1. What is the nature of God: personal, impersonal, both equally, or is one of the two primary?
God is only personal or impersonal in relation to a consciousness immersed in the duality of samsara. God is beyond the two, just as God is beyond samsara. So those in samsara will consider God either personal or impersonal, and being samsarins will no doubt wrangle with or disdain one another for holding a wrong view. Those who have gone beyond duality will be beyond personal/impersonal, and will keep silence–just as does Brahman.
2. What is the nature of spiritual practice/sadhana/yoga?
The only purpose of yoga sadhana is to realize the Self, both the individual and cosmic, the jivatman and the Paramatman. Therefore it must be exclusively adhyatmic in nature. A Brief Sanskrit Glossary defines adhyatmic: “pertaining to the Self (Atma), individual and Supreme.” A practice centered on an external “god” such as Shiva, Durga, Ganesha, etc., which is really only a symbol or portrayal of one or more aspects of God, or on an avatar such as Rama and Krishna, is by its and their nature partial and therefore limited and cannot lead to Self-realization and liberation in the Infinite. Gods and avatars only exist for us in samsara. Parabrahman, the Supreme, is beyond samsara and cannot be revealed through concentration or worship on either gods or avatars. To realize God we must get beyond all that which God is beyond.
3. Is meditation on OM and pranayama sufficient?
Since sadhana must be adhyatmic, the meditation and japa of Om, which involves observation of the breath (which is the highest pranayama), is both sufficient and essential. Patanjali says very clearly: “Its japa and meditation is the way” (Yoga Sutras 1:28).
4) Is bhakti of a deity necessary?
As already pointed out, a deity or a symbolic form of God is partial and therefore limited, whereas our goal is to realize our eternal Self within the Infinite, the Self of our Self.
Jnana and bhakti are states, not practices or “yogas” (sadhana). Shankara in his writings says that bhakti is total dedication to the search for God-realization and liberation, and that jnana is God-realization, the state of liberation itself. Bhakti means dedication to an ideal or a purpose–in this case realization and liberation. Swami Sivananda often said: “Emotion is not devotion.”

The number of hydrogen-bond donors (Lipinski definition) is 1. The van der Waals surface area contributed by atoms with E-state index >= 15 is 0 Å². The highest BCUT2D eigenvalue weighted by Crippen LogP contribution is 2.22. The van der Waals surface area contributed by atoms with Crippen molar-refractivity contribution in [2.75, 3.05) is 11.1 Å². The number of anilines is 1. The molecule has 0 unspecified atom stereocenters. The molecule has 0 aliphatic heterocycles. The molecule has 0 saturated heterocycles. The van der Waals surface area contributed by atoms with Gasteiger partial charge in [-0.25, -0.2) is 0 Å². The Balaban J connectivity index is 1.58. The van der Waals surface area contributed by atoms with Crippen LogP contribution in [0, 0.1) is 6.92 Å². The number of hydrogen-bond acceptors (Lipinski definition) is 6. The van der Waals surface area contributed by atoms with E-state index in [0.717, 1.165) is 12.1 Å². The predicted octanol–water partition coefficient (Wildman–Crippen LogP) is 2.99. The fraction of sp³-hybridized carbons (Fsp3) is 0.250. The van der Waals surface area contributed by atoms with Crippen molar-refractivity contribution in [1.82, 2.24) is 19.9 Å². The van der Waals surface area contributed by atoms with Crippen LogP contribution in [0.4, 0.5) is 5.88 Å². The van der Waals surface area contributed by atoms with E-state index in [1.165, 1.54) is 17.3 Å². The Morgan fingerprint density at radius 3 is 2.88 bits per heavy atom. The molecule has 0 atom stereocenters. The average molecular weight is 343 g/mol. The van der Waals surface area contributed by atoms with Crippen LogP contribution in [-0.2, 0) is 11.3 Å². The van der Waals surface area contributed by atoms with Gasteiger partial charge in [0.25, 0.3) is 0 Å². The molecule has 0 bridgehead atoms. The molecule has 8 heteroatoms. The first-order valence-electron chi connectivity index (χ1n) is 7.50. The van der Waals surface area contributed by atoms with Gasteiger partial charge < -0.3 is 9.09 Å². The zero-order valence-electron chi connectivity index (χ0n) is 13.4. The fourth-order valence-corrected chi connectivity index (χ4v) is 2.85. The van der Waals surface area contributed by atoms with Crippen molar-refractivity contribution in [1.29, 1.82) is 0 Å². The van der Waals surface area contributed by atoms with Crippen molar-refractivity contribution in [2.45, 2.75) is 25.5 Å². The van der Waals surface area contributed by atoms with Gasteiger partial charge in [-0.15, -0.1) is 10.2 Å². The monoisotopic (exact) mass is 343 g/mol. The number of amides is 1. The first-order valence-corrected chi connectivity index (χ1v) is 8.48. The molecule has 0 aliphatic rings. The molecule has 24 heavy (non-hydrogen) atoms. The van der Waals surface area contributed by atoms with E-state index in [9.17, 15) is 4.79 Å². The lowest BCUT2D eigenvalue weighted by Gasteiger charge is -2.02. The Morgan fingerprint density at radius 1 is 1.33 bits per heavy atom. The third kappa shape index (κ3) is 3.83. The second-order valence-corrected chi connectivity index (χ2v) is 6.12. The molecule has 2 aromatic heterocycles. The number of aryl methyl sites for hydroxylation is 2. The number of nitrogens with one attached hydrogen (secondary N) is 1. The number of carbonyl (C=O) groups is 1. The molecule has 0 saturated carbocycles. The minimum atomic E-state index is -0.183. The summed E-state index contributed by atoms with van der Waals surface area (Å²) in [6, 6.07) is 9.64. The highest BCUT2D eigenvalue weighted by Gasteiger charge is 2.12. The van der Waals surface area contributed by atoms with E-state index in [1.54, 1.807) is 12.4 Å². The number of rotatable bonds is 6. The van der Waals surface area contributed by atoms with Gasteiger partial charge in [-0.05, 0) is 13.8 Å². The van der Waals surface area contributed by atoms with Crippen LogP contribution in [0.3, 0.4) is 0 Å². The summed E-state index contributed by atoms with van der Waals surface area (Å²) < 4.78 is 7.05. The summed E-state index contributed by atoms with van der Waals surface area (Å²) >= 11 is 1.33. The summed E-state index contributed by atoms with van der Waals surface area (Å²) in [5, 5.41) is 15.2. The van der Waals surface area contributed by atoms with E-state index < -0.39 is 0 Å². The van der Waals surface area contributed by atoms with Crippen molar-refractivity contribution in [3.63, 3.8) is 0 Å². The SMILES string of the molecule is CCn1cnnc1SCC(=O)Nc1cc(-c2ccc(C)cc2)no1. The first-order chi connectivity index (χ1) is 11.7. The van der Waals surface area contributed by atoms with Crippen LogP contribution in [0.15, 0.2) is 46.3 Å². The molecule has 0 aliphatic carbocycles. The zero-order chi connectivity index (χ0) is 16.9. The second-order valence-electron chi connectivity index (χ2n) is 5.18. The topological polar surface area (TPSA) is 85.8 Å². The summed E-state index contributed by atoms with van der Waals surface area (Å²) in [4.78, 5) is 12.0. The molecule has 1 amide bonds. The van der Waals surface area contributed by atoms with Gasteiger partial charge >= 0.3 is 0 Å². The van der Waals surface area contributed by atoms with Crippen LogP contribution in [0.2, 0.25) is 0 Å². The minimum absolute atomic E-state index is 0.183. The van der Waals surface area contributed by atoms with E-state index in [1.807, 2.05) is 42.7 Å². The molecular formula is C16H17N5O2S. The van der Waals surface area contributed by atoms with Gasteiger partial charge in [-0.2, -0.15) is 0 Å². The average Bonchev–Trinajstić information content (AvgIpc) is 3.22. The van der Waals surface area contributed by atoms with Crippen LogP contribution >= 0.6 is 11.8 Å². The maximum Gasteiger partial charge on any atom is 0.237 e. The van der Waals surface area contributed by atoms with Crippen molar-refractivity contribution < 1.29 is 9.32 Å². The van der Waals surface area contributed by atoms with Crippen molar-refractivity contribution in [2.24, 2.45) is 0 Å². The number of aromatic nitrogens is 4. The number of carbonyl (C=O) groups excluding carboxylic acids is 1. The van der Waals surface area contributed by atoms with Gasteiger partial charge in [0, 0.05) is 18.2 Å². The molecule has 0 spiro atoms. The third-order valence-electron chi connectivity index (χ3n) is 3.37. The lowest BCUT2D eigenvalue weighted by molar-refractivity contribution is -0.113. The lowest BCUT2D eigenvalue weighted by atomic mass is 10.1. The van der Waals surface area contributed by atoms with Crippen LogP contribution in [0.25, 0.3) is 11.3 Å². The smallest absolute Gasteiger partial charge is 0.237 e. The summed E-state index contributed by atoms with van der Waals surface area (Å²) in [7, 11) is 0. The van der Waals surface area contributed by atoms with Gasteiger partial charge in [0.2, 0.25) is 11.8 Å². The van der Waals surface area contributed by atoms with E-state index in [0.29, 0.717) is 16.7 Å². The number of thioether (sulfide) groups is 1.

In Chapter Six of Raja Yoga by Swami Vivekananda, he says about much of the “bhakti” in India:
“All over the world there have been dancing and jumping and howling sects, who spread like infection when they begin to sing and dance and preach; they also are a sort of hypnotists. They exercise a singular control for the time being over sensitive persons, alas! often, in the long run, to degenerate whole races. Ay, it is healthier for the individual or the race to remain wicked than be made apparently good by such morbid extraneous control.
One’s heart sinks to think of the amount of injury done to humanity by such irresponsible yet well-meaning religious fanatics. They little know that the minds which attain to sudden spiritual upheaval under their suggestions, with music and prayers, are simply making themselves passive, morbid, and powerless, and opening themselves to any other suggestion, be it ever so evil.
Little do these ignorant, deluded persons dream that whilst they are congratulating themselves upon their miraculous power to transform human hearts, which power they think was poured upon them by some Being above the clouds, they are sowing the seeds of future decay, of crime, of lunacy, and of death. Therefore, beware of everything that takes away your freedom. Know that it is dangerous, and avoid it by all the means in your power.”
5) What is ideal for a daily practice?
The meditation and the continual japa of Om, as Patanjali says.
- The Peace and Freedom of Self Knowledge
- Dharana, Dhyana, Samadhi, and Meditation
- The Four Qualities Necessary for Samadhi